On the other hand, where an application for probate is likely to be contested, for instance, where a person claims the last will is not valid, the executor may be required to apply for a grant in “solemn form”. This may be required where a person challenges the validity of the last will on grounds that the deceased lacked testamentary capacity at the time of making their will, the will was made in suspicious circumstances, or the will was the product of undue influence or fraud.
Renunciation of Probate by Executor
An executor is not obliged to act as executor and may renounce or resign from the role.
By renouncing probate, a person is giving up the right to apply for probate of the deceased’s will and to act as executor of the estate.
Examples of why a named executor may decide to renounce their role as executor may include where the executor feels they do not have the time to perform the role, where one or more other executors have agreed to accept the role, where an executor does not want to apply for probate, or where the named executor has grown distant from the deceased or has fallen out with the deceased and no longer feels obliged to assist the deceased in that manner.
Navigating Complex Probate Scenarios
No Executor Willing or Able to Act as Executor
Those named as executors do not always end up acting as executor.
An executor who dies before the deceased’s will comes into effect loses the right to act as executor and any surviving executor who choose not to act as executor may renounce the role. In the case of renunciation, this may occur before a grant of probate and even after a grant of probate, but may require court approval if the executor has ‘intermeddled’ with the estate.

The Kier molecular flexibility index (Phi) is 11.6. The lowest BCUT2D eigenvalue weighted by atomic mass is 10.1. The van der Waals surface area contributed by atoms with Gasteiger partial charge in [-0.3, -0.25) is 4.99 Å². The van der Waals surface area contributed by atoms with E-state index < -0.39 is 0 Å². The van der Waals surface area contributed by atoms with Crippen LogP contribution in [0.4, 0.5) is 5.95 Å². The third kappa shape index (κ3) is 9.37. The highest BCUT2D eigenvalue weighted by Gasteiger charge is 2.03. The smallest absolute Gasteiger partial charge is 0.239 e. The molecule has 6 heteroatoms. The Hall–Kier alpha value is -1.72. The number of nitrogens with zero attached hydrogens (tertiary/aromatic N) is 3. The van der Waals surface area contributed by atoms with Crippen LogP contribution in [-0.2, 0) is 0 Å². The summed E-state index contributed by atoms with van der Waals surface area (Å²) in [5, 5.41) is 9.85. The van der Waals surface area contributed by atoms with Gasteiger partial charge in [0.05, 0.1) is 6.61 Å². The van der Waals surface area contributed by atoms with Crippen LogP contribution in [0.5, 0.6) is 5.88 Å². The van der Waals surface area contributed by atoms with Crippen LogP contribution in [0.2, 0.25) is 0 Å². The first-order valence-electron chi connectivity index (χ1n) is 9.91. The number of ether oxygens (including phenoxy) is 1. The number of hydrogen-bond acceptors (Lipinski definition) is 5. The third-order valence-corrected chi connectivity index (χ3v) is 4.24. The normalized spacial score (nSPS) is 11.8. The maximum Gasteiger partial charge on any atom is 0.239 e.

Before a grant of probate
An executor may renounce their role as executor before a grant of probate.
An executor can formally renounce probate by completing and signing a renunciation of probate form, which is then filed with the court with any later application for probate or administration, or informally by simply taking no steps to administer the estate or intermeddle with the estate.
An executor can only renounce the role if they have not ‘intermeddled’ in the estate. This means they have not already acted in a way indicating they’ve accepted the role of executor, such as selling assets or paying debts. If the executor has intermeddled in the estate, court approval may be required before they can renounce the role.
Where there is more than one person named as an executor, if one executor decides to renounce the role, the other remaining executors may apply for a grant of probate.
Where there is a valid will but there are no executors willing and able to act as executor, someone else (usually the next of kin or beneficiary with the largest interest in the estate) will apply for letters of administration of the estate. An application of this kind is referred to as an application for ‘Letters of Administration With the Will Annexed’.
After a grant of probate
Circumstances may also arise where an executor renounces the role after a grant of probate.
Where for instance an executor becomes ill or wishes to renounce the role for other reasons, the executor may renounce the role. If the executor has intermeddled in the estate, the executor may require court approval to renounce.